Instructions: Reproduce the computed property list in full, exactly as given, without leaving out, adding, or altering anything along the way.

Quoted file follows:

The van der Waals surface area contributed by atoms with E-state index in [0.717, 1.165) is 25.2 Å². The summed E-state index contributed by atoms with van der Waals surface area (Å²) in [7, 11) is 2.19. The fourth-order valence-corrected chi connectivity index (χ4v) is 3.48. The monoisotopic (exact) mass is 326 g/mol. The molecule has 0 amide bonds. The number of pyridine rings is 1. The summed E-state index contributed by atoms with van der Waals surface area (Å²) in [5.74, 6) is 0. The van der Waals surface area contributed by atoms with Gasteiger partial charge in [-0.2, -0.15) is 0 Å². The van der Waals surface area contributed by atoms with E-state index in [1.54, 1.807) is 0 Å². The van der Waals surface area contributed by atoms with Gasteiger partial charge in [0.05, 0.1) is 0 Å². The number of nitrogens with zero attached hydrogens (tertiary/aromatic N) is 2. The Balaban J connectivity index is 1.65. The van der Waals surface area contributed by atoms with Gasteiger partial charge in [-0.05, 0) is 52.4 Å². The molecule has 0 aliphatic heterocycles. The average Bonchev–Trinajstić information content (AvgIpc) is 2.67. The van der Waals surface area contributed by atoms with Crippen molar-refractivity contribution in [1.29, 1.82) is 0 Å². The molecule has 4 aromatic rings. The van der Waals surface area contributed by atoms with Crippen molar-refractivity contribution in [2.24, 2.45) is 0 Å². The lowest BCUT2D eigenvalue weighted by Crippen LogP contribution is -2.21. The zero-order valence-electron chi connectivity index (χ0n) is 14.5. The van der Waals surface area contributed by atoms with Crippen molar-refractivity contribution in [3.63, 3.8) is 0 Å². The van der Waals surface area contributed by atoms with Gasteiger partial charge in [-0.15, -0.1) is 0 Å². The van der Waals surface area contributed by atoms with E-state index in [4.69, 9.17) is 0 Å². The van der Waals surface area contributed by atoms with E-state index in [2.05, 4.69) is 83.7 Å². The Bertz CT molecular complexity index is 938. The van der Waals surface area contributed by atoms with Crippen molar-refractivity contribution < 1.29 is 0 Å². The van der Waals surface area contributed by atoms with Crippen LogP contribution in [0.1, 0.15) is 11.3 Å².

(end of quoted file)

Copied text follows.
The van der Waals surface area contributed by atoms with E-state index in [0.717, 1.165) is 25.2 Å². The summed E-state index contributed by atoms with van der Waals surface area (Å²) in [7, 11) is 2.19. The fourth-order valence-corrected chi connectivity index (χ4v) is 3.48. The monoisotopic (exact) mass is 326 g/mol. The molecule has 0 amide bonds. The number of pyridine rings is 1. The summed E-state index contributed by atoms with van der Waals surface area (Å²) in [5.74, 6) is 0. The van der Waals surface area contributed by atoms with Gasteiger partial charge in [-0.2, -0.15) is 0 Å². The van der Waals surface area contributed by atoms with E-state index in [1.54, 1.807) is 0 Å². The van der Waals surface area contributed by atoms with Gasteiger partial charge in [0.05, 0.1) is 0 Å². The number of nitrogens with zero attached hydrogens (tertiary/aromatic N) is 2. The Balaban J connectivity index is 1.65. The van der Waals surface area contributed by atoms with Gasteiger partial charge in [-0.05, 0) is 52.4 Å². The molecule has 0 aliphatic heterocycles. The average Bonchev–Trinajstić information content (AvgIpc) is 2.67. The van der Waals surface area contributed by atoms with Crippen molar-refractivity contribution in [1.29, 1.82) is 0 Å². The molecule has 4 aromatic rings. The van der Waals surface area contributed by atoms with Crippen molar-refractivity contribution in [2.24, 2.45) is 0 Å². The lowest BCUT2D eigenvalue weighted by Crippen LogP contribution is -2.21. The zero-order valence-electron chi connectivity index (χ0n) is 14.5. The van der Waals surface area contributed by atoms with Crippen molar-refractivity contribution in [3.63, 3.8) is 0 Å². The van der Waals surface area contributed by atoms with Gasteiger partial charge in [-0.15, -0.1) is 0 Å². The van der Waals surface area contributed by atoms with E-state index in [4.69, 9.17) is 0 Å². The van der Waals surface area contributed by atoms with E-state index in [2.05, 4.69) is 83.7 Å². The Bertz CT molecular complexity index is 938. The van der Waals surface area contributed by atoms with Crippen molar-refractivity contribution < 1.29 is 0 Å². The van der Waals surface area contributed by atoms with Crippen LogP contribution in [0.1, 0.15) is 11.3 Å².